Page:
It’s dark and I’m standing in the streets of central Ubud. What should be a peaceful night is shattered by the incessant barking of the neighbour’s dog, who’s decided I’m a terrible threat to his territory. It makes the wait for my pickup for a sunrise trek slightly fraught, at 4 a.m. I’m not exactly corpus mentus just yet – and I’ve been attacked by dogs before in Asia. I stand my ground, knowing not to show fear – but hoping the ruckus doesn’t attract the more aggressive street dogs, and my tactic works. The little mutt eventually retreats into his garden and soon a mini bus jam-packed with tired tourists pulls up with a screech of brakes.
Mount Agung rises out of a sea of clouds.
I’m up this early to climb Mount Batur, an active volcano near the centre of Bali, for its famous sunrise. The activity is popular with tourists from around the island, with transport coming all the way from the beaches of Kuta and beyond, so despite the early hour, there’s a stream of speeding mini buses racing along inner Bali’s narrow, twisting roads towards the base of the volcano. In classic Bali style, we drive at breakneck speeds through villages and countryside, swerving piles of building material deposited in the road, slow trucks and other tour buses – and I’m thankful for the bonus of a working seatbelt. As we ascend to the crater lake rim, we overtake an open-topped truck full of school kids, standing packed together like sardines – they must be freezing in the chilly night air. Even our veteran Balinese driver, no stranger to Bali’s mad roads, tells me it’s crazy, explaining there was an serious accident recently in similar circumstances where a truck full of kids rolled with fatal consequences. He tells me they’re also heading for the up for the trek, its a popular destination for school expeditions.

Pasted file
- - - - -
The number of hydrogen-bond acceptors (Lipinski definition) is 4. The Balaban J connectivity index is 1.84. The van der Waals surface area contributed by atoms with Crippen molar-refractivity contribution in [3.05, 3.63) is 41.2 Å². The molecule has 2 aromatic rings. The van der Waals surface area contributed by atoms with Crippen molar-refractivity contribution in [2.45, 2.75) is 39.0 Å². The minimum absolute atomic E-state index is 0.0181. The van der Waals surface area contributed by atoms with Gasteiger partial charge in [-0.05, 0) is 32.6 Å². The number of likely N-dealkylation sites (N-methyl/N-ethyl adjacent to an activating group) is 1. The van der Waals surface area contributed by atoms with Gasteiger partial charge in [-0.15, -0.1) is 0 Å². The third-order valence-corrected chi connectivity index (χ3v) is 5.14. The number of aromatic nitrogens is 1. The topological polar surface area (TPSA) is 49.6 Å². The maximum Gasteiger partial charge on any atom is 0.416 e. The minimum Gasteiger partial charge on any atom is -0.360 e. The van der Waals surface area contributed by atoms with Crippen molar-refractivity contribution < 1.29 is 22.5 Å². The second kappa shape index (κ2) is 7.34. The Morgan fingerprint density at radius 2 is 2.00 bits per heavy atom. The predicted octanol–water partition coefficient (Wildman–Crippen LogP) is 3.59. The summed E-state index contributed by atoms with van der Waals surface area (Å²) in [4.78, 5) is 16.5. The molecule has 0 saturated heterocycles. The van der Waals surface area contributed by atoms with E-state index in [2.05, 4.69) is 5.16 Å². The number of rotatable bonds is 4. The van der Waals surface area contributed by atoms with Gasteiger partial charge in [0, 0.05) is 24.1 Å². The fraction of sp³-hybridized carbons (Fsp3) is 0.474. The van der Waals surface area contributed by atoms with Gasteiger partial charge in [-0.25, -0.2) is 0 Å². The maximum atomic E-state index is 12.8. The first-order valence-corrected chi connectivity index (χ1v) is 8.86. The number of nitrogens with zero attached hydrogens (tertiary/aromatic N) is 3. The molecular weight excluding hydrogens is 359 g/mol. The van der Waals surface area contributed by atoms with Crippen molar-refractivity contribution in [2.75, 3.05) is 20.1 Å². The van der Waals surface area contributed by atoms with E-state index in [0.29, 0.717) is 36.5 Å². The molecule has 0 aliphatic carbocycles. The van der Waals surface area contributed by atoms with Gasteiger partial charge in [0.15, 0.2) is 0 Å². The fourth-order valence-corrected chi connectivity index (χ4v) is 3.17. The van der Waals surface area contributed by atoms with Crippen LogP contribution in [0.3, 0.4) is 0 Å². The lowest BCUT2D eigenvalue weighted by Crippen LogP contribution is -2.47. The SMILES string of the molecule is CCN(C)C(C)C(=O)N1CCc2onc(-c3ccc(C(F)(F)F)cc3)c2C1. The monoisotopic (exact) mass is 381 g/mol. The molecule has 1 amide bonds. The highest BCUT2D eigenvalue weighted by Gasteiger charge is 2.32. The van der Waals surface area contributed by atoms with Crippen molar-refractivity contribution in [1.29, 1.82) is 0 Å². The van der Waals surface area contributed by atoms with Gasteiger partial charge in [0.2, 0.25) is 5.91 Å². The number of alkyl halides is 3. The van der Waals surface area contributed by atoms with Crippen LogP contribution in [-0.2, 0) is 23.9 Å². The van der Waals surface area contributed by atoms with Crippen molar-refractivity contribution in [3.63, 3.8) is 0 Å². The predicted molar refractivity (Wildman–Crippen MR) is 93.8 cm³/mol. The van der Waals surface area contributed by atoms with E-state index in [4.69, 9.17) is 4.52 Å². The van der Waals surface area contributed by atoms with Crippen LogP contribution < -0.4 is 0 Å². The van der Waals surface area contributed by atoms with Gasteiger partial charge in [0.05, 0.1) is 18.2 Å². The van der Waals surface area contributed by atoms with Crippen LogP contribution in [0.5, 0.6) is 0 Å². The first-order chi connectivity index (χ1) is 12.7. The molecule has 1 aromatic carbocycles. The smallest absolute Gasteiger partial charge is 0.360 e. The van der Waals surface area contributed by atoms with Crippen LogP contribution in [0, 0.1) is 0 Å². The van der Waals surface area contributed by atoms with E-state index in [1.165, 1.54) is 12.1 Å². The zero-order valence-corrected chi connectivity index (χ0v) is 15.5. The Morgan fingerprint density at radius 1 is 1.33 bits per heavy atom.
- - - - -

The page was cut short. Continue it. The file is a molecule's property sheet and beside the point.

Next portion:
My friends ready to start their night hike!
We pull into a large car park full of buses and taxis in the dark and I meet up with some friends. Torches are are handed out and we’re split into groups, each led by guides. There’s not much chance of getting lost though, as we set off on the sandy path out of the village there’s literally hundreds of other people going the same way – a sea of torch-lights illuminating the way ahead. The path is easy going for the first hour as we slowly ascend. I barely have time to set up my tripod on a quick rest stop before we’re off again but I do capture a rather grainy image of the rather mesmerizing stream of lights climbing to the summit.
Hundreds of walkers ascend Mount Batur under the starlight.
From now on it’s steep going and the soft volcanic soil is loose and slippery. Conversation stalls as everyone is breathless, an half an hour of climbing later we arrive at a large rest stop with food stalls overlooking the crater and Lake Batur. It’s a great view – twilight is upon us, the horizon changing colour and town lights shimmer on the lake as the moon shines overhead. There’s just time for another few tripod shots – but unfortunately its windy making for blurry images with the long exposures, and before there’s time to correct it, we’re ushered onwards, we don’t want to miss the sunrise!
The final half hour stretch is very steep and slippery, and I lose my footing in the dark a number of times, hampered by my tripod. To add insult to injury, my bag zip decides to break leaving my camera kit precariously exposed to falling out, so I wear it on my front to minimize the risk. We finally reach the bare summit, and sit out along little shelves cut out of the soil, with some mats to sit on, as the guide collects tea for us from a nearby stall. The view is already amazing – the sky is quite clear aside from a few clouds, and the awesome cloud bank below rolls over the landscape, islands of hills popping up from this woolly sea as the volcano of Mount Agung to the right towers over everything else.
The moon bids farewell as dawn crests the horizon.
The summit gets increasingly busy as more groups arrive, mainly westerners of all types from backpackers to smartly dressed elderly groups. People take their seats and sip on coffee, dig into their breakfast or wander around taking photos as we wait for the sun to arrive. I’m mesmerised by the cloud sea, I’ve seen this phenomenon before at Mt Bromo in Java, and in the Himalayas, but it never gets old. There’s plenty of space to use the tripod, so I take advantage, unfortunately the barren summit doesn’t provide many interesting foregrounds aside from plants, and I have to be wary not to obstruct in the view for other visitors.